Monday, June 30, 2014

On haptic connectivity and wholeness

Flickr, under Creative Commons licencing

Why were haptic experiences excluded from studies of sociality for decades? It seems that until recently, touch was either promulgated as an instrument of positivist or empiricist analysis, or consigned to the pit of tourist paraphernalia. Today there are reputable tourist studies of the body (e.g. Veijola and Jokinen 1994; Veijola and Valtonen 2007) that support a shift towards holistic phenomenologies, but ‘tourism theory’ itself continues to suffer from accusations of frivolity. The origin of such exorcisms is the idea of experiential authenticity as ordinary, lacking in seriousness and gravity (McCabe 2005). Almost by analogy, the body is something to be discarded as a hedonistic vessel rather than the cradle of human essence.

The renunciation of the body is certainly rooted in Western European contexts. A hermeneutics of suspicion would readily connect this absence of engagement to the ways bodily abjection guided Christian and Cartesian discourses of what it means (or ought to mean) to be human. Haptic dilemmas run deep in other cultures with their own sensory hierarchies and rules. I recall a friend’s anecdotal presentation on Indonesian tendencies to brush off with others in public spaces but not look at them in the eye because straightforward looking is regarded as rude (and yet, touching nude bodies might still be a taboo in some of Indonesian religious contexts such as the Muslim). Hindu appreciation of the senses as a whole translates into the concept of the rasas or ‘flavours’ (yet, even then touchability is not excluded but localised: one hand is clean but the other is unclean and cannot perform decent duties; the tongue can come in direct contact with edible alien items).

There is something too immediate, and hence ‘out of control’ about touch and its bodily mechanisms that civilised humans cannot accept in Western (and European) contexts (though counter-cultures might fight against such objections). Eliasian debates on the management of the body aside, the European legacy of empiricism might still be too strong to allow mainstream acceptance of the haptic in ‘normal’, everyday rituals. Touch is characterised by ‘firstness’ (Peirce 1998) - that is, engagement prior to comprehension. Observation and sight allow safe time to pass between first contact and comprehension of what we see (ocular connections to the world do not have to be ‘felt’ in the same affective way). The awkwardness of touching and being touched is thus carefully side-lined in serious academic discourse in the name of propriety. As a result, the traditional, nomothetic homo academicus can never become complete: a collection of fragments in need of collation is spread across books, conference presentations and photographs, but the whole remains as socially absent as the human body.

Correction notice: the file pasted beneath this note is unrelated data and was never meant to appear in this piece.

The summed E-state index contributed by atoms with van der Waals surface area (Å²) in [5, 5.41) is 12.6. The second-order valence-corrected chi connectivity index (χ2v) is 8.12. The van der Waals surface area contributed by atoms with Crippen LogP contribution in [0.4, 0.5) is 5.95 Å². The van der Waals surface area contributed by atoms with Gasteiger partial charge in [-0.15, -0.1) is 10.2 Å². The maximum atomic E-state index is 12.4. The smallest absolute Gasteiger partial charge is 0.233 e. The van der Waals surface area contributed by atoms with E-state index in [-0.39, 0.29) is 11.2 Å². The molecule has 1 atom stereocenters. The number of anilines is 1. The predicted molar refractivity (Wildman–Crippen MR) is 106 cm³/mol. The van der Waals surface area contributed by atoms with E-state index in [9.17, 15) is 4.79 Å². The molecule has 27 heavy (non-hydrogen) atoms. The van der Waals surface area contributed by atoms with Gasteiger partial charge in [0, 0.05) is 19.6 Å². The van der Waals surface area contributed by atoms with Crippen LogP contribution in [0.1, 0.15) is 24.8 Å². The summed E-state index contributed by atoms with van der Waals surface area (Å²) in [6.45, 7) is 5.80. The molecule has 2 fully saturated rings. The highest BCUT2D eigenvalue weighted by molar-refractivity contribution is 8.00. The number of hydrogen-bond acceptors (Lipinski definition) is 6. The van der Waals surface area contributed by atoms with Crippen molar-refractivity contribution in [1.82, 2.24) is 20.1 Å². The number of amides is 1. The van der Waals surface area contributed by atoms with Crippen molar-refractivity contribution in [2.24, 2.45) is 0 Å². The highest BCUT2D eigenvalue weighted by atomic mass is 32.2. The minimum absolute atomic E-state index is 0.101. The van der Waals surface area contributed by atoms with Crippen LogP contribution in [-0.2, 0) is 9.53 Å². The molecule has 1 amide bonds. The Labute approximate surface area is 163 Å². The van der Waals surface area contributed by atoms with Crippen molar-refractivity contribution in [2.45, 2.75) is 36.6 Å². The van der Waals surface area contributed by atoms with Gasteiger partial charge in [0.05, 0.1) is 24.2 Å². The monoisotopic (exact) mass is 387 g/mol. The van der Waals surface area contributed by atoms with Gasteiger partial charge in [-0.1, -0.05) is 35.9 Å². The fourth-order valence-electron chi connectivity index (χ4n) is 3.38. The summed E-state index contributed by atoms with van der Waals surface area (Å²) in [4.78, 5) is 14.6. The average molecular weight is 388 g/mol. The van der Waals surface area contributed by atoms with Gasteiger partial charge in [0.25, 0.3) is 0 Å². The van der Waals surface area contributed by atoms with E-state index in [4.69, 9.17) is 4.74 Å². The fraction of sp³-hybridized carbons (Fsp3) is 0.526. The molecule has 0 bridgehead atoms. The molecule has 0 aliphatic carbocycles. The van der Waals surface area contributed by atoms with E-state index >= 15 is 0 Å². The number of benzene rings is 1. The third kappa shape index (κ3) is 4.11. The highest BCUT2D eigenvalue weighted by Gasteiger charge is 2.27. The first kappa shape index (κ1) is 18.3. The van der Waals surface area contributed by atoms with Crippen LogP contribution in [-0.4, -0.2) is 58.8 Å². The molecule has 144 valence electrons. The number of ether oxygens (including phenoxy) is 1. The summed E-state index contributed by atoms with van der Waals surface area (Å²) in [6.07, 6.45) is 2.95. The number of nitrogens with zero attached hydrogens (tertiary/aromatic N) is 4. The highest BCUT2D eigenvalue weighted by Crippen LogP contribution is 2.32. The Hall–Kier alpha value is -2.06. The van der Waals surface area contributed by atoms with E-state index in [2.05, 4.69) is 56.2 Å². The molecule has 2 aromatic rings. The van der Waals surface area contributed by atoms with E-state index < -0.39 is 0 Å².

McCabe, S. (2005) ‘“Who is a tourist?” A critical overview’, Tourist Studies, 5(1):85-106.
Peirce, C.M. (1998) ‘Harvard lectures on pragmaticism’, in N. Houser and C. Kloesel (eds) The Essential Peirce, vol. I: 1867-93. Bloomington: Indiana University Press.
Veijola, S. and A. Valtonen (2007) ‘The body in tourism industry’, in A. Pritchard, N. Morgan, I. Ateljevic and C. Harris (eds) Tourism and Gender. Wallingford: CABI.
Veijola, S. and E. Jokinen (1994) ‘The body in tourism’, Theory and Society, 11: 125-51.    

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